Arm Drags Against Larger Opponents
Dan Faggella is a BJJ Academy Owner, No Gi Pan Am Champion at 130 pounds, and recognized expert in the Lightweight BJJ Game – noteably lightweight Sweeps and transitionals. Dan writes or Jiu Jitsu Magazine, Jiu Jitsu Style, MMA Sports Mag, and more – and his FREE “7 Sweeps Training Manual” can be found online at: http://microbjj.com/
We’ve all seen it before, the little men in the absolute division. Some onlookers look in amusement just waiting to see them get squashed by the monsters of men they are fighting. But that same fighter goes on to embarrass the rest of the division just to prove that it is technique and strategy not size and power that win in this sport of BJJ. That guy is me, weighing in at only 128 lbs I was never the favorite in any of my matches. Through years of trial and error and interviews with the top lightweight BJJ black belts in the world I’ve figured the system to beating bigger opponents. You can learn about some of my findings in this article on Science of Skill.com! One of the keys is getting on the back and to do that today we’re going to check out the arm drag.
Take the back!
We will start by taking a look at the basic arm drag from open guard. This technique works best on opponents who prefer to use a low style of guard passing. It’s not impossible to hit an arm drag on a standing opponent, but there are better options from there than attempting an arm drag. It is very important that this technique is done with the maximum amount of speed, just like any sweep we are going for on a larger opponent. The key is to hit the angle and get around our opponent as fast as possible without he or she even knowing what is going on. If you watch Marcelo Garcia do it, he completes the technique within a fraction of a second, and that is why he has so much success with it. He uses his speed which gives him the ability to hit the angle quickly to get on his opponents back. Keep that in mind when attempting or drilling arm drags. If you are wearing a gi, don’t worry too much about getting grips on the sleeve. If you are focused on getting a firm grip on the opponent’s gi, then he or she will probably pick up on it and realize that you’re going to try to take their back. Even if the gi is there, just grab the wrist as if it’s not. You need to be fast!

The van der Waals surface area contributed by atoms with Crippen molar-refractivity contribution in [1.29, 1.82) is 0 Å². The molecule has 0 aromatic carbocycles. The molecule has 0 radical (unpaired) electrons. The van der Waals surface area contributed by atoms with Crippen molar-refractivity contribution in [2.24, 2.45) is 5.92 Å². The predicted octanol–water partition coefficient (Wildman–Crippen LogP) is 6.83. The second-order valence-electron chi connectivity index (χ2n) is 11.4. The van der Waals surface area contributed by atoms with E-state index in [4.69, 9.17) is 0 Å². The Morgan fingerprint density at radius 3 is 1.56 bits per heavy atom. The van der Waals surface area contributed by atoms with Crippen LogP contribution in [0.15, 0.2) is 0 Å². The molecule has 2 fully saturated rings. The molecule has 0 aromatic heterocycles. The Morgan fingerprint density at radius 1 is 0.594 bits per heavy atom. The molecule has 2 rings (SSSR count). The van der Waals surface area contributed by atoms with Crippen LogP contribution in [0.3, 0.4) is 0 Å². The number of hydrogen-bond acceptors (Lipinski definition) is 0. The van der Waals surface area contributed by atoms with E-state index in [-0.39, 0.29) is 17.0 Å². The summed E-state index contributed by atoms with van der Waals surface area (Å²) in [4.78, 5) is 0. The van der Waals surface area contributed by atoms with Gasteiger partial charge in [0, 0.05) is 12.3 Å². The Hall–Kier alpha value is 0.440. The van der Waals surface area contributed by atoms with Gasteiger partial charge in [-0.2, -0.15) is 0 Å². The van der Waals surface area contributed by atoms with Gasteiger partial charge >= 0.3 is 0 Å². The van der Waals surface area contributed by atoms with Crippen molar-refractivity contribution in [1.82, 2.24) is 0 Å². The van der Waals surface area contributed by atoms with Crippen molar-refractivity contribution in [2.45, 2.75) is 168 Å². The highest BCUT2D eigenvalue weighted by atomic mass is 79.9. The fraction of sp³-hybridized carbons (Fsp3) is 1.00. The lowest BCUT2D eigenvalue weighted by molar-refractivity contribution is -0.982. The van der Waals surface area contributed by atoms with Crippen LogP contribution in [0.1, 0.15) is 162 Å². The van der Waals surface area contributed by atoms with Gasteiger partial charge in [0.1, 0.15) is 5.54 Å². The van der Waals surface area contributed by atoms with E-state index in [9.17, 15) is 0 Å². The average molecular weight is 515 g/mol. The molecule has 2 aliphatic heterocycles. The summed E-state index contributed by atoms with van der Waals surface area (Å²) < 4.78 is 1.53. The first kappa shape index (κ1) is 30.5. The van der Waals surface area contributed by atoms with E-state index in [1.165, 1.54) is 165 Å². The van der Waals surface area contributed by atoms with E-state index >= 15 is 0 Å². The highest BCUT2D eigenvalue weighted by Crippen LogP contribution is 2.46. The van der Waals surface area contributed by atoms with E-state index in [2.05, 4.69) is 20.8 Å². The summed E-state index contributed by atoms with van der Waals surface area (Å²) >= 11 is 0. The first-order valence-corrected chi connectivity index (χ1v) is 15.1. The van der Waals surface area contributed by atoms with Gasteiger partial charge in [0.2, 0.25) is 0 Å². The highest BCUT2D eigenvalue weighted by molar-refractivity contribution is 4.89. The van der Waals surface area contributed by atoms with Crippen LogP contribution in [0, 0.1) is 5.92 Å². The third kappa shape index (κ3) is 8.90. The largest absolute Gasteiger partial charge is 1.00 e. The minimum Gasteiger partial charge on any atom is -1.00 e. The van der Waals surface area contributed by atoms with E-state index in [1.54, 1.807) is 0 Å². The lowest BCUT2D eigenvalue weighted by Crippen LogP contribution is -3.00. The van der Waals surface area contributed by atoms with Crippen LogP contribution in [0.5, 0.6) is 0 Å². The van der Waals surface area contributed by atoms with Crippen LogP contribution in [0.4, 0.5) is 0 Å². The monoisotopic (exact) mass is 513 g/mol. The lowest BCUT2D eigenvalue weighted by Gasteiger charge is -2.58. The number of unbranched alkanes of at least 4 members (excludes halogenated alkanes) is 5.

Ideally, we want to be able to get on our opponent’s back from here, but life isn’t all roses and puppies sometimes. There are two scenarios that can stem from going for this sweep: The first is when you are able to hit the perfect angle and make it all the way to a full back mount with both hooks sunk and a choke around the corner. The other scenario is when your opponent feels you going for the arm drag, so they try to either turn to face you or try to pull their arm back, forcing you to finish the arm drag with a single leg takedown variation. This second scenario is not the end of the world. Even though you may not get to their back, you will probably still end up on top and will have gotten the sweep points. If you like this article then you should check out this other one I wrote about using sweeps against bigger fighters!